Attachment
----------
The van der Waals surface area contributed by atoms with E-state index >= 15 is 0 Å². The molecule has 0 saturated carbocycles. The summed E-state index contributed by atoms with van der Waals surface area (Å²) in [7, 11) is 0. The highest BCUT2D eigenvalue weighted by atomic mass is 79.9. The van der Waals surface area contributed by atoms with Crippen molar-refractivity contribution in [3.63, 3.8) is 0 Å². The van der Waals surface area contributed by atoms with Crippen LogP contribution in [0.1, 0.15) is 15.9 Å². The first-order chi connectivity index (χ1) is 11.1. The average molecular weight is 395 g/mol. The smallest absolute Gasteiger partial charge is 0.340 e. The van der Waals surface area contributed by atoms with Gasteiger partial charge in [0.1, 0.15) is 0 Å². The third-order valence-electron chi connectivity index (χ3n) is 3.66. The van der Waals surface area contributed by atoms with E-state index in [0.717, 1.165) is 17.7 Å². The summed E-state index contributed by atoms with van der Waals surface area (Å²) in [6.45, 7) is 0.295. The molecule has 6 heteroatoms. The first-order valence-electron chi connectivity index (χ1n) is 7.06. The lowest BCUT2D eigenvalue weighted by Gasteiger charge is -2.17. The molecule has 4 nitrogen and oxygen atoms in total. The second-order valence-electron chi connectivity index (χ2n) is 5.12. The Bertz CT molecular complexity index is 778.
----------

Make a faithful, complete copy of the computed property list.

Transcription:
The van der Waals surface area contributed by atoms with E-state index >= 15 is 0 Å². The molecule has 0 saturated carbocycles. The summed E-state index contributed by atoms with van der Waals surface area (Å²) in [7, 11) is 0. The highest BCUT2D eigenvalue weighted by atomic mass is 79.9. The van der Waals surface area contributed by atoms with Crippen molar-refractivity contribution in [3.63, 3.8) is 0 Å². The van der Waals surface area contributed by atoms with Crippen LogP contribution in [0.1, 0.15) is 15.9 Å². The first-order chi connectivity index (χ1) is 11.1. The average molecular weight is 395 g/mol. The smallest absolute Gasteiger partial charge is 0.340 e. The van der Waals surface area contributed by atoms with Gasteiger partial charge in [0.1, 0.15) is 0 Å². The third-order valence-electron chi connectivity index (χ3n) is 3.66. The van der Waals surface area contributed by atoms with E-state index in [0.717, 1.165) is 17.7 Å². The summed E-state index contributed by atoms with van der Waals surface area (Å²) in [6.45, 7) is 0.295. The molecule has 6 heteroatoms. The first-order valence-electron chi connectivity index (χ1n) is 7.06. The lowest BCUT2D eigenvalue weighted by Gasteiger charge is -2.17. The molecule has 4 nitrogen and oxygen atoms in total. The second-order valence-electron chi connectivity index (χ2n) is 5.12. The Bertz CT molecular complexity index is 778.